Starting Ash Wednesday, Catholics enter the season of Lent, where we are called to fast, pray, give alms, and prepare for the joyful celebration of Easter. However, for many of us, we approach Lent simply as an uncomfortable time of reluctantly “giving up x” or “doing more y.” We just try to survive Lent until we can satiate our increasing hunger for dessert, Instagram, alcohol or the snooze button. Also, for the record, I never want meat as badly as I do on Fridays in Lent.
Things changed for me when I started asking Jesus to transform my understanding of this liturgical season. Immediately following his baptism, the Spirit led Jesus into the wilderness, where he fasted and prayed for 40 days and 40 nights. It was a time of preparation and temptation before his earthly ministry began in earnest. Then, in one of those beautiful moments when Scripture both states the obvious and provides hope for all of us, Matthew 4:2 says, “and afterward he was hungry.” While it’s consoling to know that Jesus had hunger pains, I invite you to consider his time in the desert from a different perspective.
While fasting is extremely valuable, and intentional discomfort can discipline us as we grow in holiness, the Spirit led Jesus into the wilderness not just to make him hungry, but also to demonstrate the power and necessity of solitude and silence. Without intentional withdrawals from the distractions and noise of the world, we run the risk of missing the still small voice of God and remaining trapped in our old habits and desires. Solitude is not necessarily the same as isolation, but time alone with God, without noise (turn off your phone!), trains us to find ourselves in him. Henri Nouwen, a Dutch priest and theologian of the 20th century, once wrote, “Solitude is the furnace of transformation ... solitude is not a private therapeutic place. Rather, it is the place of conversion, the place where the old self dies and the new self is born, the place where the emergence of the new man and new woman occurs.” I can think of no better description of Lent; striving to cast off the old self so a new, purified and resurrected self can emerge.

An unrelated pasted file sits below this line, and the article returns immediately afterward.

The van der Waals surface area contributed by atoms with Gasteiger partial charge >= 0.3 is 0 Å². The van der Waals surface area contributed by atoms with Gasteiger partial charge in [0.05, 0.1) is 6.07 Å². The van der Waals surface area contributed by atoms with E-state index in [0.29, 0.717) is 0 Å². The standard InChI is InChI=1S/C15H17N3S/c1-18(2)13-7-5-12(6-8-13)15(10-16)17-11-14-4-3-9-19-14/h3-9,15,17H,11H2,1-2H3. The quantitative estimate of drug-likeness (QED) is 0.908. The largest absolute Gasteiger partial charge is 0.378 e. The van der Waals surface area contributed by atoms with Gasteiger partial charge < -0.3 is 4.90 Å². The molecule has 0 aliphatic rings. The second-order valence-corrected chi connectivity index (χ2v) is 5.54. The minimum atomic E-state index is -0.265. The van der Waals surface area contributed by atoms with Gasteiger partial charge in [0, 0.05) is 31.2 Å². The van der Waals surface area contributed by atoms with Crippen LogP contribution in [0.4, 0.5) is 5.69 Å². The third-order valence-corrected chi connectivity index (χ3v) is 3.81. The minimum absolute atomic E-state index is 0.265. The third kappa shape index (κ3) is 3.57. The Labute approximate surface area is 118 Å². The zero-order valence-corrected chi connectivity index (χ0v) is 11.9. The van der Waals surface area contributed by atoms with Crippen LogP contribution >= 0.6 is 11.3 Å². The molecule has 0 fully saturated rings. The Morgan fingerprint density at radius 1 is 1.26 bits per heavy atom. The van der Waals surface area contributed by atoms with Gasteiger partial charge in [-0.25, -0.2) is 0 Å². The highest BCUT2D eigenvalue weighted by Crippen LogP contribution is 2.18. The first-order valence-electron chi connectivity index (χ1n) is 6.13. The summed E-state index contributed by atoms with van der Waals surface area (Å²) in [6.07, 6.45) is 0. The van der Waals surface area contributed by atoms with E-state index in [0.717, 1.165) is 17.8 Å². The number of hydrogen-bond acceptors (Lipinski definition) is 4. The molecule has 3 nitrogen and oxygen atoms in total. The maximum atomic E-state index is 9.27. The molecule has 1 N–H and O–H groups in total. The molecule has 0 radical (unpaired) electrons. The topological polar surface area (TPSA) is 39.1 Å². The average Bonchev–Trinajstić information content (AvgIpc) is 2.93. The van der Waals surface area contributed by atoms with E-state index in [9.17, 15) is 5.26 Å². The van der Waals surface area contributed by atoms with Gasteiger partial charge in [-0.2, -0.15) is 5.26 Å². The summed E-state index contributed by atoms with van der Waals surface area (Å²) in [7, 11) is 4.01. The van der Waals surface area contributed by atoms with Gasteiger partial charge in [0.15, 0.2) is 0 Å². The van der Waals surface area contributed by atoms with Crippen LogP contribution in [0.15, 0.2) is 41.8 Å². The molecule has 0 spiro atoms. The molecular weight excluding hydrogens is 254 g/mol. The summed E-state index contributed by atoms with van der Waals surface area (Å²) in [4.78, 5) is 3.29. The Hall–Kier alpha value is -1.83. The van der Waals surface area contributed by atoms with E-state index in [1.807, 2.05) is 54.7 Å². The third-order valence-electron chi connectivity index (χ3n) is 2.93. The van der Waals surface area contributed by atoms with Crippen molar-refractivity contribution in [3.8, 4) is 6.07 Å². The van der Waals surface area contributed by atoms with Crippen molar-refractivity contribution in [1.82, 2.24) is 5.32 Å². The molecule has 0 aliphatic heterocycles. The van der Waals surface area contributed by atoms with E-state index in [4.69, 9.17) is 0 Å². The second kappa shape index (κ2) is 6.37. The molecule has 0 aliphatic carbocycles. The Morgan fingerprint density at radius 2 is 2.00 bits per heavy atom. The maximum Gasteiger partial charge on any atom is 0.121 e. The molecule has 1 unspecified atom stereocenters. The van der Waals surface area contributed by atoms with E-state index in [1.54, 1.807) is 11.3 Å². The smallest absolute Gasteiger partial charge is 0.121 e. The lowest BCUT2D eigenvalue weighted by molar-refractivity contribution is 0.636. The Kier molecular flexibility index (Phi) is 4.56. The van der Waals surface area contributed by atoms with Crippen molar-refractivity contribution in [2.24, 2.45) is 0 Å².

Ironically, Jesus’ time without food, water and companionship didn’t weaken him, but strengthened him. He left the desert more equipped for the mission ahead because his soul had feasted on undistracted union with the Father. Let’s eagerly meet the Lord in the desert this Lent, and remember Easter is not simply the finish line of Lent but the starting line of our new life in the resurrected Christ.
Pete Burak is the director of i.d.9:16. He has a master’s degree in theology, and is a frequent speaker at events for youth and young adults.